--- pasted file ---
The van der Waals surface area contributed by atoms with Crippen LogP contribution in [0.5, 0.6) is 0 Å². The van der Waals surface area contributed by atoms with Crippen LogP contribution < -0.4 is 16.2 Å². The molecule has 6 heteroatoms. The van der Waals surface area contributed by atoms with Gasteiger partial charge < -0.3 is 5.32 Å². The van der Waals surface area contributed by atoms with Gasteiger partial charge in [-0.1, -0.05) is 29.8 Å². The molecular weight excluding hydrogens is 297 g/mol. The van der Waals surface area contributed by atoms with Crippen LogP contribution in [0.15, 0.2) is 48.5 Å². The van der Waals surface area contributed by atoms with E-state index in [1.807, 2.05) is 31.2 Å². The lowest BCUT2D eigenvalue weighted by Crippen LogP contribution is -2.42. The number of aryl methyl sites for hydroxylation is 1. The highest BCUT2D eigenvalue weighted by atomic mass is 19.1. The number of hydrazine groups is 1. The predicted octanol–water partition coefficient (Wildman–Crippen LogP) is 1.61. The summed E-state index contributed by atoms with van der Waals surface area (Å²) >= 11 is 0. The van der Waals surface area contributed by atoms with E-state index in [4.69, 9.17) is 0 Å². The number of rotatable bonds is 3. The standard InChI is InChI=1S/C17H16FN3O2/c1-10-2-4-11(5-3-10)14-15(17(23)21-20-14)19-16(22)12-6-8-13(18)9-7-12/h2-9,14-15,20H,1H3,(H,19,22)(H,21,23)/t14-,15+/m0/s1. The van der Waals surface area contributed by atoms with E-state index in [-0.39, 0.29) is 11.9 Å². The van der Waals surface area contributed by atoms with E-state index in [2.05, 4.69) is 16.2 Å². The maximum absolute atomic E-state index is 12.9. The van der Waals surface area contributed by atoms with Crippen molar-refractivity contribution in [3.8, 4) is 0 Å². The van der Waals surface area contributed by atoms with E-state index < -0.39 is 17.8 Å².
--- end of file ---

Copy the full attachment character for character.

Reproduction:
The van der Waals surface area contributed by atoms with Crippen LogP contribution in [0.5, 0.6) is 0 Å². The van der Waals surface area contributed by atoms with Crippen LogP contribution < -0.4 is 16.2 Å². The molecule has 6 heteroatoms. The van der Waals surface area contributed by atoms with Gasteiger partial charge < -0.3 is 5.32 Å². The van der Waals surface area contributed by atoms with Gasteiger partial charge in [-0.1, -0.05) is 29.8 Å². The molecular weight excluding hydrogens is 297 g/mol. The van der Waals surface area contributed by atoms with Crippen LogP contribution in [0.15, 0.2) is 48.5 Å². The van der Waals surface area contributed by atoms with E-state index in [1.807, 2.05) is 31.2 Å². The lowest BCUT2D eigenvalue weighted by Crippen LogP contribution is -2.42. The number of aryl methyl sites for hydroxylation is 1. The highest BCUT2D eigenvalue weighted by atomic mass is 19.1. The number of hydrazine groups is 1. The predicted octanol–water partition coefficient (Wildman–Crippen LogP) is 1.61. The summed E-state index contributed by atoms with van der Waals surface area (Å²) >= 11 is 0. The van der Waals surface area contributed by atoms with E-state index in [4.69, 9.17) is 0 Å². The number of rotatable bonds is 3. The standard InChI is InChI=1S/C17H16FN3O2/c1-10-2-4-11(5-3-10)14-15(17(23)21-20-14)19-16(22)12-6-8-13(18)9-7-12/h2-9,14-15,20H,1H3,(H,19,22)(H,21,23)/t14-,15+/m0/s1. The van der Waals surface area contributed by atoms with E-state index in [-0.39, 0.29) is 11.9 Å². The van der Waals surface area contributed by atoms with E-state index in [2.05, 4.69) is 16.2 Å². The maximum absolute atomic E-state index is 12.9. The van der Waals surface area contributed by atoms with Crippen molar-refractivity contribution in [3.8, 4) is 0 Å². The van der Waals surface area contributed by atoms with E-state index < -0.39 is 17.8 Å².